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Report No. 94

10.9. Symmetry and development of the law.-

In justification of a rule or discretion for excluding illegally obtained evidence, there is also an argument resting on what may be called the symmetry and development of the law. The argument can be put thus, in brief. If the judge does not even have the option of excluding evidence obtained by illegal search and seizure it means that such conduct will seldom be scrutinised in the courts. The legality of the police conduct will not, then, be a live issue is criminal trials, there will be no stage at which police officers may be cross-examined with regard to the propriety of their actions and there will be no incentive for defense counsel even to raise such issues.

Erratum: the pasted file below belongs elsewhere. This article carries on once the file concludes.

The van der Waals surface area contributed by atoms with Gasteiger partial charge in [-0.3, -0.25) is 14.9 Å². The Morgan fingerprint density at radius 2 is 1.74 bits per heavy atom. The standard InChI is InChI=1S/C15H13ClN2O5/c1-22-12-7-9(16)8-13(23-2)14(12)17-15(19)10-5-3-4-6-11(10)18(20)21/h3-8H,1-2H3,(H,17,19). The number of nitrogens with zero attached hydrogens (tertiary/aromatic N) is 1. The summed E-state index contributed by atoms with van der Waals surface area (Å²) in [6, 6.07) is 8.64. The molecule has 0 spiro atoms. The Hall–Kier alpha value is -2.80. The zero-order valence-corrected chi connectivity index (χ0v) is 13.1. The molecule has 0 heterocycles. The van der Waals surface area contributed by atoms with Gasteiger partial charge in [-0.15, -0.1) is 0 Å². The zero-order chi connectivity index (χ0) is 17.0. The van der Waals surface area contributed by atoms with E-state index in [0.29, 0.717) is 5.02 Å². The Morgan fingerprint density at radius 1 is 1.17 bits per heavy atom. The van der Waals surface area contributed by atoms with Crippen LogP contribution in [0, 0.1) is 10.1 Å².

The law of search and seizure will continue to develop only haphazardly (if at all), through rare civil actions for trespass brought against police officers, or in the rather inappropriate context of prosecutions that may be brought for the "obstruction" of a constable acting in the execution of his duty. In contrast a rule or discretion of exclusion may help the symmetry of the law and its proper development.



Evidence Obtained Illegally or Improperly - Proposed Section 166a of the Indian Evidence Act, 1872 Back




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